I Read to Write

It’s true. I do read more than I write. What do I read? Just about everything.

“But,” you say, “I am a writer. How does a good reading habit help me write?” Not only does it help you write, it helps you be creative in every way you are creative.

Read to Be Creative

In a course on Creativity and Innovation, we discussed how Creatives said that reading outside of their field helped them in their own particular field. What? I have a degree in English and History. I don’t stick to these topics when I read. I read about biology, and medicine, and physics, and mathematics, and gardening, and current events, and motorcycles, and … you get the idea. What do I get from reading outside of my field? Ideas! Information! Another way to look at the world! I get to see how people in other fields think!

I’ve talked about writing prompts - what a great way to jolt your creative juices and get you writing. Most writing requires some sort of research. Writing a historical novel requires vast amount of research; you need to read, read, read before you can write. I’m a nonfiction essayist; I do a lot of research in writing my pieces. For example, I am writing an essay about a trip I took to New Mexico and a night of star gazing. I want to include ideas and spiritualism incorporated into the belief system of indigenous peoples of New Mexico. I need some context, so I am reading a book about this topic. It’s an essay where I am the central figure, but it is also about a topic I don’t know a lot about - there I go diving into a book about spiritual practices of the people of New Mexico.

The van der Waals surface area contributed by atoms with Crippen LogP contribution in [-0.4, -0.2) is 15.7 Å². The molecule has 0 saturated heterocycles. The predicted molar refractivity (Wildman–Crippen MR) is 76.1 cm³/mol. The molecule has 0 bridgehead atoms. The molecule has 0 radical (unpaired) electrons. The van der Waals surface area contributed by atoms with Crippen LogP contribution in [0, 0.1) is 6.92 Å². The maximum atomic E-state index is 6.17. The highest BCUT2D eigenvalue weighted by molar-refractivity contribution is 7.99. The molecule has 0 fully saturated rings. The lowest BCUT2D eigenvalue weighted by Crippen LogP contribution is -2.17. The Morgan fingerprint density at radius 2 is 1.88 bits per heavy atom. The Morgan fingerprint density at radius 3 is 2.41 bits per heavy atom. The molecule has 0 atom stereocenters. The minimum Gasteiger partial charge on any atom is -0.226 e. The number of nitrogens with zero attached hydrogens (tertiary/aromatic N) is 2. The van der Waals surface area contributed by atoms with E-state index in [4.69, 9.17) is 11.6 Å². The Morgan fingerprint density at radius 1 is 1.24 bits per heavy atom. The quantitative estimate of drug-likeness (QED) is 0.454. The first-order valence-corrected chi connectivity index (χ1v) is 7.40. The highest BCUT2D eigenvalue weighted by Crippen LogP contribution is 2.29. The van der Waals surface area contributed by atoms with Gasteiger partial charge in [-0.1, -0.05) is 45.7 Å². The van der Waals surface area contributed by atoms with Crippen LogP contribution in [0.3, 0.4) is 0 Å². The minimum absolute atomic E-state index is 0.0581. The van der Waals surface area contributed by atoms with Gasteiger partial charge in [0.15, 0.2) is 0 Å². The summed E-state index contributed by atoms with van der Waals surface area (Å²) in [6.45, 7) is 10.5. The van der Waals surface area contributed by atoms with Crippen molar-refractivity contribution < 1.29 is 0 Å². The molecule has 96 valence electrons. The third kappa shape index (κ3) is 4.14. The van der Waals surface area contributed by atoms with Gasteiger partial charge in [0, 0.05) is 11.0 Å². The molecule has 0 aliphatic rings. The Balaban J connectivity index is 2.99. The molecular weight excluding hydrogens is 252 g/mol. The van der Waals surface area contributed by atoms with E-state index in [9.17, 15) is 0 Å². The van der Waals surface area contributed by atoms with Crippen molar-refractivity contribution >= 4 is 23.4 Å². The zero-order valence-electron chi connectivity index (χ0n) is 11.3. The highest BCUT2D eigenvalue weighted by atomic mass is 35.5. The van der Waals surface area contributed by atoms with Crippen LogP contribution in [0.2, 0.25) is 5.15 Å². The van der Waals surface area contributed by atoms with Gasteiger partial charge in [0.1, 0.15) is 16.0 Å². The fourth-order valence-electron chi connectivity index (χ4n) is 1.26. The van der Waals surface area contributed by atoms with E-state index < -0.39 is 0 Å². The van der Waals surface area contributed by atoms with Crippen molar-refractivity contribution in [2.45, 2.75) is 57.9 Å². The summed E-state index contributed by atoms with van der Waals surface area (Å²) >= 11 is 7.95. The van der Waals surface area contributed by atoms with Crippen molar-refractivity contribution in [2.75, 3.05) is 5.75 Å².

Read for a Model

Reading really good examples of a genre can help you hone your own writing. It’s an apprenticeship of sorts. Reading Stephen King is like a master class in story telling. Virginia Wolff teaches how the mundane detail leads to the beautiful bigger picture. Reading Erik Larson shows how you can take dry facts and turn them into an excellent story about historical events.

Writing programs are not just Writer’s Craft and workshopping your pieces. You do a lot of reading of other writers. You read them and dissect them to discuss what the author is doing and what makes it so successful. Breaking it apart to take a deep dive into how the writing works allows you to incorporate these lessons into you own work. Someone can tell you about good writing, but reading examples of good writing shows you how it can be done successfully.

Read Like a Writer

Reading like a writer is a more active way of reading than just sitting down and reading. (But I do think there is a lot of value of reading a book just for the enjoyment of reading). I guess, that reading like a writer is similar to reading for a model. In school I’m sure you were taught things like foreshadowing, the five points of plot, characterization, and symbolism. Reading like a writer is sort of like bringing back all those Freshman English class concepts and applying them as you read. Making predictions, watching how a character develops, looking for shifts in tone are all aspects of reading like a writer. I think if you approach everything like this for ALL of the reading you do, it would get very tiresome and tedious. But I think all readers do this to some extent, consciously or unconsciously. Reading like a writer is doing these things with purpose and intent.

6 views0 comments

Recent Posts

See All